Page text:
ACTive Profiling and Pressure Survey Enhance Reservoir Understanding | Schlumberger
Case Study
Malaysia, Asia, Onshore

Challenge: Understand why postchemical treatment rates were not sustained after the well was shut in.

Solution: Use pressure survey and ACTive Profiling 3D distributed temperature survey (DTS) for the entire wellbore to identify formation characteristics, flow contribution from across the horizontal section, and the condition of the hydrocarbons.

Results: Determined that minimum pressure support caused gas cap expansion that contributed to the decline in liquid production.

Products Used

ACTive Profiling and Pressure Survey Enhance Reservoir Understanding

3D temperature profile combined with pressure survey data reveals reason for well production decline

Chemical treatment to remove emulsion and polymer plugging

When production dropped from a well that was completed using an openhole slotted liner in the Bunga Raya field, the operator—Talisman Malaysia Ltd. (TML)—performed a chemical treatment to remove emulsion and polymers left by the drilling fluid used to drill the well. Immediately after treatment, production increased to 2,000 bbl/d from 500 bbl/d, but within 5 hours, it dropped dramatically and then stabilized at pretreatment rates.

TML suspected that emulsions and asphaltenes had formed in the wellbore during well shut-in while rigging down. However, TML did not have adequate information about the formation characteristics and well trajectory to understand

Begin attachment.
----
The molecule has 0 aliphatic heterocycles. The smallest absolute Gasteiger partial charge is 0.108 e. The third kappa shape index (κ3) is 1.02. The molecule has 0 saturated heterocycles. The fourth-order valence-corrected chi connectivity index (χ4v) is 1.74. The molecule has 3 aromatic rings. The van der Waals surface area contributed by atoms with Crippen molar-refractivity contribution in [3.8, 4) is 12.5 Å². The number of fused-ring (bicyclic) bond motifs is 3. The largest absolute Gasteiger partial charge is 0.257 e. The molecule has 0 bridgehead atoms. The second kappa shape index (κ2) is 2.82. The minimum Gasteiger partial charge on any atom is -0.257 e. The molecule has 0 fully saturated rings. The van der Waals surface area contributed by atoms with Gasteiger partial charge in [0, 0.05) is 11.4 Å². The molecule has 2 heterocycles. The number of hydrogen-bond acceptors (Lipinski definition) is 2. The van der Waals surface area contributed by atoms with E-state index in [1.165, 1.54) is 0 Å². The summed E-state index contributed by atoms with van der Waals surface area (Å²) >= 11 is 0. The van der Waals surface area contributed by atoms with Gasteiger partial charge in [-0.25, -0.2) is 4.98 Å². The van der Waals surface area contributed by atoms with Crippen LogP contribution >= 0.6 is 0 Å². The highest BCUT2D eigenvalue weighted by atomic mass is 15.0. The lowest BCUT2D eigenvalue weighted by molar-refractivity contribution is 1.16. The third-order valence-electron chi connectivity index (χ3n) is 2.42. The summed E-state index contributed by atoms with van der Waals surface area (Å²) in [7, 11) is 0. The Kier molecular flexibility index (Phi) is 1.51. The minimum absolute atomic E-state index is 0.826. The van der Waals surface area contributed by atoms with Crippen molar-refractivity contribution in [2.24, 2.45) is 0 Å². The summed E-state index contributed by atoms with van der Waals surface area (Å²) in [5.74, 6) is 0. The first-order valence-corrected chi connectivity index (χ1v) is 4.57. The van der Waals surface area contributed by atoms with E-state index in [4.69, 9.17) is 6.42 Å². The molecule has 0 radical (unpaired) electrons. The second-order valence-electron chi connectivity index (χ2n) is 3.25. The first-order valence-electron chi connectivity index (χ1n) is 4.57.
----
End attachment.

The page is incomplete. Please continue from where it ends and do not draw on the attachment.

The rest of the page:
• the cause of the production decline after treatment
  • where and how the emulsions and asphaltenes were forming
  • how to completely dissolve emulsions and asphaltenes and to prevent them from reforming.
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The DTS shows a trend of increasing temperature over a 5-hour period.

Innovative CT intervention to better understand the well

TML consulted Schlumberger to design a well cleanup, to obtain pressurized bottomhole samples, and to run a DTS. ACTive Profiling was chosen to provide a single-point temperature reading at the tool and to provide a temperature reading across the fiber optics inside the coiled tubing. The system uses fiber-optic telemetry conveyed in the coiled tubing to deliver DTS measurements.

The objectives were to

  • check for conformance of the first DTS results and interpretation
  • use the DTS data to select the location to collect representative bottomhole hydrocarbon samples
  • optimize the treatment interval.
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The DTS shows that the temperature decreases from 240 degF in the heel to 225 degF in the toe.

Innovative CT intervention to better understand the well

The pressure survey and DTS data revealed minimum pressure support from the water injector, which, in turn, caused gas cap expansion. The temperature dropped across the entire interval but was lowest at the toe. The reason for the cooling effect was gas production from the toe and heel sections caused by the gas cap expansion that limited liquid production. The combination of gas rates with oil and water production was also creating tight viscous emulsion, further hindering production performance.

TML concluded that the high gas production from the toe and heel could not be selectively shut off or controlled in the horizontal openhole slotted liner completion to perform an effective stimulation program and treat the tight viscous emulsions.

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